Although some might scoff at HP’s decision to include a 1080p panel in the Omen 15, I think that’s probably one of the smartest moves the company made with this laptop. I’ve long maintained that refresh rate makes a greater difference to gaming than resolution, especially when it comes to smaller displays like what you’d get on a laptop.
I think this holds true on the Omen 15. At 15.6-inches, the screen is small enough that I can’t see any pixels or rough edges unless I get uncomfortably close to it — closer than I’d ever get through typical use or gaming. However, I can tell the difference when it comes to the refresh rate. Compared to my desktop, which I typically use for gaming and work, the Omen 15 feels considerably smoother.
The difference stems from the display, not the performance of either machine. Currently, I use an ultra-wide monitor with my desktop that’s locked to 60Hz. I plan to upgrade to a higher refresh rate screen soon, especially now that I’ve felt the difference using the 144Hz display on the Omen 15.
What’s happening here is that a higher refresh rate monitor can display more frames than a lower refresh rate. For example, a 60Hz display can show at most 60 new frames per second (fps), while a 144Hz screen can do 144fps. That means even if you’ve got a powerful system that can output 200fps in some games, you’ll only ever see 60 of those frames each second. By increasing the refresh rate of your display, you’re able to see more information each second and as a result, content feels smoother and more responsive.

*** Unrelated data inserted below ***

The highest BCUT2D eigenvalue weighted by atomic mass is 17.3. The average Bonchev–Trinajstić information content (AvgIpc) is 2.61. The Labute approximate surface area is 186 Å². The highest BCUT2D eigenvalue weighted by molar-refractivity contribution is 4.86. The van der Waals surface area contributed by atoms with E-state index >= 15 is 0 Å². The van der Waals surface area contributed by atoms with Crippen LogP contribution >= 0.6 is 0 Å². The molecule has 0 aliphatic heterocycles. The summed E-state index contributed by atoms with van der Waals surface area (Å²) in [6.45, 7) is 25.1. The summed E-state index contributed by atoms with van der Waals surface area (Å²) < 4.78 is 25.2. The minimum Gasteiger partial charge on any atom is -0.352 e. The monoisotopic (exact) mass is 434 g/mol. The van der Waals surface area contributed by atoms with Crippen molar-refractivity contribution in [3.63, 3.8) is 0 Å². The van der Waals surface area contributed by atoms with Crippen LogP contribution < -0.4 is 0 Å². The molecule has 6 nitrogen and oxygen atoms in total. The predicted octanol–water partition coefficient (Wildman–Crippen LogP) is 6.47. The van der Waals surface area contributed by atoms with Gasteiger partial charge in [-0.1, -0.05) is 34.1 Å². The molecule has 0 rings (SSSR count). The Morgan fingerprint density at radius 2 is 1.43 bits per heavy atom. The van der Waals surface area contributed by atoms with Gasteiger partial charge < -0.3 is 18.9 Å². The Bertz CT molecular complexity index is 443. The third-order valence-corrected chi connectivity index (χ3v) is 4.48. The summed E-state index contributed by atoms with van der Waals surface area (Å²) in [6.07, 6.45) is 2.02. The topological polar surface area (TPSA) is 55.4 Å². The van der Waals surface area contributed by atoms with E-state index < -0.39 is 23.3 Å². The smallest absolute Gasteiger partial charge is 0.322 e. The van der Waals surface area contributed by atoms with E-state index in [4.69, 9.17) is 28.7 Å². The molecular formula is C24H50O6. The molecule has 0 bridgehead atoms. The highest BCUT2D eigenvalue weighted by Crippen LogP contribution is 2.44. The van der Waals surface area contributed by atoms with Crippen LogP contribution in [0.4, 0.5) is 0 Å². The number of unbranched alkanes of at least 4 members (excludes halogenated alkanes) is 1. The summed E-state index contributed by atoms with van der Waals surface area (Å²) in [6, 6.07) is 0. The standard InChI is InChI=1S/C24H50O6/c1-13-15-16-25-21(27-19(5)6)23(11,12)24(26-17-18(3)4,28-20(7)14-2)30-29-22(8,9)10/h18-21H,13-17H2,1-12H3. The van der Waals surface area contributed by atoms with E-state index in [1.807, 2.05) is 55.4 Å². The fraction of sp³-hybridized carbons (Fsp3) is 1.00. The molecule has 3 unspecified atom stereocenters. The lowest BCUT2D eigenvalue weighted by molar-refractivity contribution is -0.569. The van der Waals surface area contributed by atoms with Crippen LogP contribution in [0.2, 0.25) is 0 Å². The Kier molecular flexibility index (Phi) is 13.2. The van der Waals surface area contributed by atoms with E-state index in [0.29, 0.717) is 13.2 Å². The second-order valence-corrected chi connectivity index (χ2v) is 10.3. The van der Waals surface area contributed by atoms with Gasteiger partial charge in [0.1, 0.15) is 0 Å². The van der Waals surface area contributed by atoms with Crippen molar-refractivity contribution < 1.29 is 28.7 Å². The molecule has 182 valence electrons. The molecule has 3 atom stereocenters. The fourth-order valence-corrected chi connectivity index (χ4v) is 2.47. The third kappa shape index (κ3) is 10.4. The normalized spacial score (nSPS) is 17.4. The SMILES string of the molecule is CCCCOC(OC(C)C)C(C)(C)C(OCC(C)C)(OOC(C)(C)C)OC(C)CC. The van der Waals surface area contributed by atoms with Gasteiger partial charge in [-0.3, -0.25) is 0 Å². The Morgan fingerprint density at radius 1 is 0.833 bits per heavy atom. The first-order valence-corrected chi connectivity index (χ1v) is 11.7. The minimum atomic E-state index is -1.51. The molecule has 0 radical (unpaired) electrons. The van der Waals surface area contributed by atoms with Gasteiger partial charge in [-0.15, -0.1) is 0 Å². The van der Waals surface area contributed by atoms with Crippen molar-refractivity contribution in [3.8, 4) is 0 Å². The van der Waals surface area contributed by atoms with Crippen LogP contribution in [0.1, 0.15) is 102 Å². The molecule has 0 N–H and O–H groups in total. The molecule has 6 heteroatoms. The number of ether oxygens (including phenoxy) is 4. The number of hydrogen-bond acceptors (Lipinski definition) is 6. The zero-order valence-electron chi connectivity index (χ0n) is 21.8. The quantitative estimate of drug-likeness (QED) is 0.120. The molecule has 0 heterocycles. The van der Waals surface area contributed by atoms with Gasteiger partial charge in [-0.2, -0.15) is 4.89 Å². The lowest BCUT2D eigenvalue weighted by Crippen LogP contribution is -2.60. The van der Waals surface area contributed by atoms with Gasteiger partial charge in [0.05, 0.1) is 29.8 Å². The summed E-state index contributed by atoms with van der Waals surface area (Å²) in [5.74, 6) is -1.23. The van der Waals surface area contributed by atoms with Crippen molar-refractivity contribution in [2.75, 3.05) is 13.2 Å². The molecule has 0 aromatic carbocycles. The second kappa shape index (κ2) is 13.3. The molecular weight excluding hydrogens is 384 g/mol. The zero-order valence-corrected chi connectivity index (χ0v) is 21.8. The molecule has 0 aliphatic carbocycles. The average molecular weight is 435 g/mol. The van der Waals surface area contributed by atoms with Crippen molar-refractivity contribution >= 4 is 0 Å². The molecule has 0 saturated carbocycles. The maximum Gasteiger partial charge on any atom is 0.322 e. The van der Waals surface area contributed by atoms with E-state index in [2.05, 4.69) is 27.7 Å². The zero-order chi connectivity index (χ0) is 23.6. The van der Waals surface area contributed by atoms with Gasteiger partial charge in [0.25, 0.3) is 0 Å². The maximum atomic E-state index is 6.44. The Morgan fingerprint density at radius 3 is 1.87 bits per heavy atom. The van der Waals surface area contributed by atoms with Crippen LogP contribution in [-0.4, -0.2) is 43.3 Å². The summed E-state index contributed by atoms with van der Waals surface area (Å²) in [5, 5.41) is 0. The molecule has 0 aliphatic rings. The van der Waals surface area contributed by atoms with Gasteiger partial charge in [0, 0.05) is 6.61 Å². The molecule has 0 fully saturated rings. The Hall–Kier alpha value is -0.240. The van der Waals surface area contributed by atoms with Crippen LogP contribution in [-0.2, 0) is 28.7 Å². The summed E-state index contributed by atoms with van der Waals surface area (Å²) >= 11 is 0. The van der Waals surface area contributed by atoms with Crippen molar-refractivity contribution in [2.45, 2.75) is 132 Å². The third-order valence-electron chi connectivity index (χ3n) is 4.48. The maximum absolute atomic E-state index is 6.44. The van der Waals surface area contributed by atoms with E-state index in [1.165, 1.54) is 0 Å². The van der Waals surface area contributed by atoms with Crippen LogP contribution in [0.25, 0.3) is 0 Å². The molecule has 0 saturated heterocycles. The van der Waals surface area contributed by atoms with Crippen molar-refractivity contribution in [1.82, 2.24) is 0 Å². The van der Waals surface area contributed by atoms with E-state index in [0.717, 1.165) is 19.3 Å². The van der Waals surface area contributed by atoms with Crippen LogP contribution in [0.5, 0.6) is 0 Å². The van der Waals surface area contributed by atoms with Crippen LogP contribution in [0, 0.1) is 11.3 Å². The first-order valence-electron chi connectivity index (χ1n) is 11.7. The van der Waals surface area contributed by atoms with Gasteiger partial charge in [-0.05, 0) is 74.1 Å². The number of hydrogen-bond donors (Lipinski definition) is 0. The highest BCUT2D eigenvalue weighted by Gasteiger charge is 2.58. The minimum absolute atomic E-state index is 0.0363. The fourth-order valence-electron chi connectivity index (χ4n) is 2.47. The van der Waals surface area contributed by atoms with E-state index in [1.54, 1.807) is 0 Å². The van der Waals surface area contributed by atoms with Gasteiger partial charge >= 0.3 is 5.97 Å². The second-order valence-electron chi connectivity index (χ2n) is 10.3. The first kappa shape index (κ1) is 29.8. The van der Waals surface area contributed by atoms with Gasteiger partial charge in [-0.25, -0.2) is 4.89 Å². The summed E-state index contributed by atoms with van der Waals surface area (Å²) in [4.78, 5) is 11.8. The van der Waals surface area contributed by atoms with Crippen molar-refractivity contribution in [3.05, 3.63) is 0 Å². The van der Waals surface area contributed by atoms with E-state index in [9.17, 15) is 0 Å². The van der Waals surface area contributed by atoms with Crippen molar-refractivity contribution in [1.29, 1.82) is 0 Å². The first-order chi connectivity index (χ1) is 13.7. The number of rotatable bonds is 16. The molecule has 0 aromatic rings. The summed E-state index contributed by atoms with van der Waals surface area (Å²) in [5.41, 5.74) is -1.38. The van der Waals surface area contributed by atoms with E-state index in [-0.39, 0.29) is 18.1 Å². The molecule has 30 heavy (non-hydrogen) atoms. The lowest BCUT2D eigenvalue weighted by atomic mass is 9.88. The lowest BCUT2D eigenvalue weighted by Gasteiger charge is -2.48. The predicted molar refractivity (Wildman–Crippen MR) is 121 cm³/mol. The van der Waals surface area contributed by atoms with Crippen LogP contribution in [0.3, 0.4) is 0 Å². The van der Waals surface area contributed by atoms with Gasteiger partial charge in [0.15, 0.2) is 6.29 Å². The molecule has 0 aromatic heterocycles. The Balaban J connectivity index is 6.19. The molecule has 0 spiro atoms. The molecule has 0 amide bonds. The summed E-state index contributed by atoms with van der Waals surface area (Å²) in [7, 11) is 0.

In games, high refresh rates can make it feel like the game responds faster to your input. Things like turning the camera or hitting a button feel faster because the time between the game registering the input and displaying the result on screen is less than a lower refresh rate screen. Likewise, players may be able to see something happen on a high refresh rate screen before someone with a lower refresh rate, although the differences here are less pronounced.
Outside of games, navigating Windows just feels fast and smooth. Scrolling is delightful, the web feels more responsive and in general it’s a better experience. Arguably the display will be most noticeable change here for anyone coming from a machine with the standard 60Hz refresh rate. Granted, not everyone may notice the difference and at a certain point, the advantages of increased refresh rate diminish, but for many people, a jump from 60Hz to 144Hz will be significant.
Despite all the capabilities of the Omen 15, one area that continues to disappoint is battery life. It’s another common issue with gaming laptops — they’re packed full of powerful internals that draw significant power. Poor battery is also another hit when it comes to portability since you can’t rely on the Omen 15 to last a long time away from an outlet.
I had hoped that HP made some significant improvements this time around. The 2019 Omen claimed it could get close to five hours on a charge, although I averaged three and a half. HP claims the Omen 15 (2020) can get up to eight hours but I barely got more than two or three hours doing little more than browsing the web.
Considering you can’t expect the laptop to last a long time on its battery when doing light activities like web browsing, bringing the charger with you is a must. And while I already mentioned it, I have to stress again that the charging brick is massive and heavy. To me, it just degrades any portability benefits for a gaming laptop like this.